Journal List > J Nutr Health > v.47(3) > 1081336

J Nutr Health. 2014 Jun;47(3):186-192. Korean.
Published online June 30, 2014.  https://doi.org/10.4163/jnh.2014.47.3.186
© 2014 The Korean Nutrition Society
The effect of high-carbohydrate diet and low-fat diet for the risk factors of metabolic syndrome in Korean adolescents: Using the Korean National Health and Nutrition Examination Surveys (KNHANES) 1998-2009
Mi-Rhan Han,1 Jeong Hyun Lim,2 and YoonJu Song1
1Major of Food & Nutrition, School of Human Ecology, The Catholic University of Korea, Bucheon 420-743, Korea.
2Department of Food Service and Nutrition Care, Seoul National University Hospital, Seoul 110-744, Korea.

To whom correspondence should be addressed. tel: +82-2-2164-4681, Email: yjsong@catholic.ac.kr
Received February 21, 2014; Revised March 21, 2014; Accepted May 21, 2014.

This is an Open Access article distributed under the terms of the Creative Commons Attribution Non-Commercial License (http://creativecommons.org/licenses/by-nc/3.0/) which permits unrestricted non-commercial use, distribution, and reproduction in any medium, provided the original work is properly cited.


Abstract

Purpose

The prevalence of metabolic syndrome has increased in both the adult population and in adolescents. How-ever, few studies have been conducted for adolescents. The aim of this study was to examine the association of metabolic syndrome and its risk factors with high carbohydrate diet and high fat diet using data from the Korea National Health and Nutrition Examination Survey (1998-2009).

Methods

Using the Acceptable Macronutrient Distribution Range for Korean Dietary Reference Intakes, subjects whose energy intake from carbohydrate was greater than 70% and from fat was less than 15% were classified as the 'High-carbohydrate & low-fat diet (HCLF)' group and subjects whose energy intake from carbohydrate was less than 60% and from fat was 25% or more were classified as the 'Low-carbohydrate & high-fat Diet (LCHF)' group. Among 5,931 eligible subjects, HCLF included 853 subjects and LCHF included 1,084 subjects.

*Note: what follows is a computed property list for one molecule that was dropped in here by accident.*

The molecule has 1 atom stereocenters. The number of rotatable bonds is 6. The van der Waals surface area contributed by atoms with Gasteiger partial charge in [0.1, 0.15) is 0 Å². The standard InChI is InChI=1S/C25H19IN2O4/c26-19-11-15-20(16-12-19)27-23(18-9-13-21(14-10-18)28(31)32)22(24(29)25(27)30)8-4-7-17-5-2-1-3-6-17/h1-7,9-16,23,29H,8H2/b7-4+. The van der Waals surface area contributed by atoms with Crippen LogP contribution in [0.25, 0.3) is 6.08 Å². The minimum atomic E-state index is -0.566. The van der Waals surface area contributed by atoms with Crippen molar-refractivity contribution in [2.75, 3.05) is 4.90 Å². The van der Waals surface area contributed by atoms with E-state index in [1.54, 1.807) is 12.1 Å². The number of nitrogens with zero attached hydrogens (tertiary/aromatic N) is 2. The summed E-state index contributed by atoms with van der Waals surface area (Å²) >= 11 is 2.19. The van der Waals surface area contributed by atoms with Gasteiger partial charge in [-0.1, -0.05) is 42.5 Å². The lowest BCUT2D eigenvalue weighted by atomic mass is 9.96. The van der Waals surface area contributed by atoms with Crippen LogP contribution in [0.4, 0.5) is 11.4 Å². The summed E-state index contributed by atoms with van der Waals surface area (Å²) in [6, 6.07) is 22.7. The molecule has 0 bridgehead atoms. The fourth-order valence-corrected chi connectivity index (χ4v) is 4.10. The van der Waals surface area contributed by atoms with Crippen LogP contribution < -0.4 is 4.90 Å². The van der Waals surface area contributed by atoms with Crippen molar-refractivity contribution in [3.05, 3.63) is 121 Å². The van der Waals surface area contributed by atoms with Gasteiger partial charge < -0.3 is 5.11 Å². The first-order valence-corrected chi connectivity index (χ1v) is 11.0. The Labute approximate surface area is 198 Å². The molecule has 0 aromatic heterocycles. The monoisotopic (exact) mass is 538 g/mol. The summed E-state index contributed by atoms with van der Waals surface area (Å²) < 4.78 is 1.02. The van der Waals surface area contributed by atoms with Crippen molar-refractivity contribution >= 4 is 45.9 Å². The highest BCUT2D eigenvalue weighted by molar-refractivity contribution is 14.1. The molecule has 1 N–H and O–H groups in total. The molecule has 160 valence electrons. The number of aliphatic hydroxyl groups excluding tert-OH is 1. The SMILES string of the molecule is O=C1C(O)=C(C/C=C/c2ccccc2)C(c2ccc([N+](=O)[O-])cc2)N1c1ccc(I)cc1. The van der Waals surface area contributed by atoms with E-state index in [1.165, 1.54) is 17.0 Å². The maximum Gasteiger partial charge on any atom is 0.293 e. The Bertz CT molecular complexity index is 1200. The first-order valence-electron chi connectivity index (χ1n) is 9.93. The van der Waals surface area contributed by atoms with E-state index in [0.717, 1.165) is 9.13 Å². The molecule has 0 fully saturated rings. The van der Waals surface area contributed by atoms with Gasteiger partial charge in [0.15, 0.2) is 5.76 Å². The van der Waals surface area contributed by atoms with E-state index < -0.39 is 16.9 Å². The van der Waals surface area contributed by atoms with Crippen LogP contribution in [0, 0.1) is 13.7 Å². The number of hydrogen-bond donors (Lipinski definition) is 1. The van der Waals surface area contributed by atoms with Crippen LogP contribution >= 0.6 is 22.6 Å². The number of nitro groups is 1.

Results

The mean age in both groups was 14 years and significant difference in age, BMI, sex, physical activity, and household income was observed between the HCLF and LCHF groups. Regarding the energy intake compared to Estimated Energy Re-quirement, the HCLF group met 79.0% and the LCHF group met 100.3%. Regarding nutrient intake per 1,000 kcal, carbo-hydrate, iron, potassium, and vitamin C intake in the HCLF group were significantly higher, but protein, fat, calcium, phos-phorus, vitamin A, thiamin, riboflavin, and niacin intakes were significantly lower in the HCLF group compared to the LCHF group. After adjusting for age, sex, BMI, study year, household income, physical activity, and energy intake, the serum tri-glycerides level and systolic blood pressure were slightly higher, while the serum HDL-cholesterol level was significantly lower in HCLF than LCHF. The odds ratio of metabolic syndrome did not differ significantly between HCLF and LCHF.

Conclusion

Our findings indicate an association of a high carbohydrate diet with increased risks for metabolic syndrome components. Conduct of future studies would be necessary in order to explore the underlying mechanism and to confirm our findings in a prospective study.

Keywords: adolescents; high carbohydrate diet; high fat diet; metabolic syndrome; KNHANES

Figures


Fig. 1
The percent of energy intake (per EER) of study subjects. HCLF: High-carbohydrate & low-fat Diet, LCHF: Low-carbohydrate & high-fat Diet.
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Tables


Table 1
General characteristics of study subjects and macronutrient intakes
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Table 2
Nutrient intake (per 1,000 kcal) of study subjects
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Table 3
Anthropometric and biochemical parameters of study subjects
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Table 4
The odd ratios of metabolic syndrome on study subjects
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Notes

This research was supported by Basic Science Research Program through the National Research Foundation of Korea (NRF) funded by the Ministry of Education, Science and Technology (NRF-2013R1A1A3010359).

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